If you're a member of a megachurch, chances are you are a part of something that's more business than ministry, according to former pastor and author Glenn Newman in his latest book, Pastors Move Over: Make Room for the Rest of Us.
Newman, who founded the Convenant Life Fellowship and Heartland Bible Institute in Texas, argues through scripture and other evidence that the current structure of church government with a single pastor at the helm is unbiblical and robs church members of the right pastoral care.
"Ephesians 4:11, 1 Corinthians 12-14 shows a clear system of all believers ministering to one another and worshiping house to house. The elders were the leadership of that day and servant leaders at that. But they also recognize each other's personal gift of ministry," said Newman in a statement Friday. "In the New Testament church there were no 'CEO' type leaders and in fact there were multiple pastors within the flock, ministering and nurturing those that needed it," he added.
Newman's book, according to a media release, attributes the origins of the senior pastor model to the Constantinian era in the fourth century and notes that it was later adopted as a part of the Roman Catholic tradition. The Protestant movement simply retained the model as their method of church government.
"Therefore we have been conducting our church services incorrectly since the fourth century. In fact with the single pastor model, you have one man doing all the ministering and everyone else is a mere spectator," said Newman.
"This has created a passive, uninvolved congregation that in many respects are spiritually immature due to this dependency on the professional clergy to do what they should be doing themselves," added Newman.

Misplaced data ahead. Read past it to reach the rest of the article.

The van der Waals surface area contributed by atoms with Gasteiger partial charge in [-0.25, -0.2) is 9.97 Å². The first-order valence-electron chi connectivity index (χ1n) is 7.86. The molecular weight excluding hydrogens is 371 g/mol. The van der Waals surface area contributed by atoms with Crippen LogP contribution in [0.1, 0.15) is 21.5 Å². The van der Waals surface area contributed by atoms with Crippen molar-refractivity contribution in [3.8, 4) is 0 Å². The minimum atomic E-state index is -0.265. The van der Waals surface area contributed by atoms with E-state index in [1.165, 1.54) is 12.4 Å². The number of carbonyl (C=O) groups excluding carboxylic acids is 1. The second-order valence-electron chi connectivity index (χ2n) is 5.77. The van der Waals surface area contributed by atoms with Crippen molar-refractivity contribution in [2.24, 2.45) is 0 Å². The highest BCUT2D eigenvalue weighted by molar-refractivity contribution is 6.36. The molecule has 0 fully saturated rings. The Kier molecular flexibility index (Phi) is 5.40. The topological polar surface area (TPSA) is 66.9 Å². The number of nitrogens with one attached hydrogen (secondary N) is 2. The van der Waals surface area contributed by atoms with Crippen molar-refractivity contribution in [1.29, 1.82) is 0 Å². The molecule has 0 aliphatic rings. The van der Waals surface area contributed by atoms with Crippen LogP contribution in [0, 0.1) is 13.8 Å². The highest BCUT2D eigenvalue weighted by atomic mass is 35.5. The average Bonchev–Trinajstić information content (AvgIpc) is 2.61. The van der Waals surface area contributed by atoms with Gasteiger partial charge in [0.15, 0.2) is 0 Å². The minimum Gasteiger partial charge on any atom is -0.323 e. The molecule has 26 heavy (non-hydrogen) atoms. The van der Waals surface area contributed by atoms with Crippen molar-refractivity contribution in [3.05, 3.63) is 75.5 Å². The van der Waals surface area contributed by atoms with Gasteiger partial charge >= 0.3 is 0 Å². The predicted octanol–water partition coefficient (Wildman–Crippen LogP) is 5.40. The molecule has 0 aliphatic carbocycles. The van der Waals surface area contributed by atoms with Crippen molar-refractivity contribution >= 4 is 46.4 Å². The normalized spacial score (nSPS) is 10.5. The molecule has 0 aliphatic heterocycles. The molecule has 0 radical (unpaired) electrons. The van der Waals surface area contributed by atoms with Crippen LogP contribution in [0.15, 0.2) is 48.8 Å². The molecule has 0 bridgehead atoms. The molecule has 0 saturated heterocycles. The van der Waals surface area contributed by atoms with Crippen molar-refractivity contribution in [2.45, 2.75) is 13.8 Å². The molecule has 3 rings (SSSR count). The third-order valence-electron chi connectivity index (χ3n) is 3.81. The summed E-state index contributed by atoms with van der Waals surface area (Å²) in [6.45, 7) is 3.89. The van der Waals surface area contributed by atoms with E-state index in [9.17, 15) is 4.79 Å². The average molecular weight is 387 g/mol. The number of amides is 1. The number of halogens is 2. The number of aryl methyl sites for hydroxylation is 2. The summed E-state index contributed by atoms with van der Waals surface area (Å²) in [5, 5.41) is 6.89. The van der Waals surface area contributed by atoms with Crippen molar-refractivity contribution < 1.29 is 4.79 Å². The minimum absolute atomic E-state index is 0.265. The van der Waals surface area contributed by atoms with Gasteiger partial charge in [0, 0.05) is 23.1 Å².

Newman highlighted in an interview with The Christian Post on Tuesday that the CEO-type approach to church government was of particular concern in megachurches where church members can easily be forgotten.
"The pastor in that church (megachurch) isn't really pastoring anybody. What the people are doing is they are watching a show on the stage. When there is no service, behind the scenes the pastor is running the church like a business and his assistant pastors are like middle managers," said Newman. "I believe that the elders should be leading the church. Not people who sit on a church board but spiritual leaders and we have forgotten that the elders are the spiritual leaders," he added.
Newman noted that scriptural evidence shows that in each local church all Christians had gifts for ministry regardless of seminary training. "For many centuries the church has been run either like a monarchy or in the modern Protestant churches like a business," he notes.
He hopes that people will gain more insights on true church government in his book.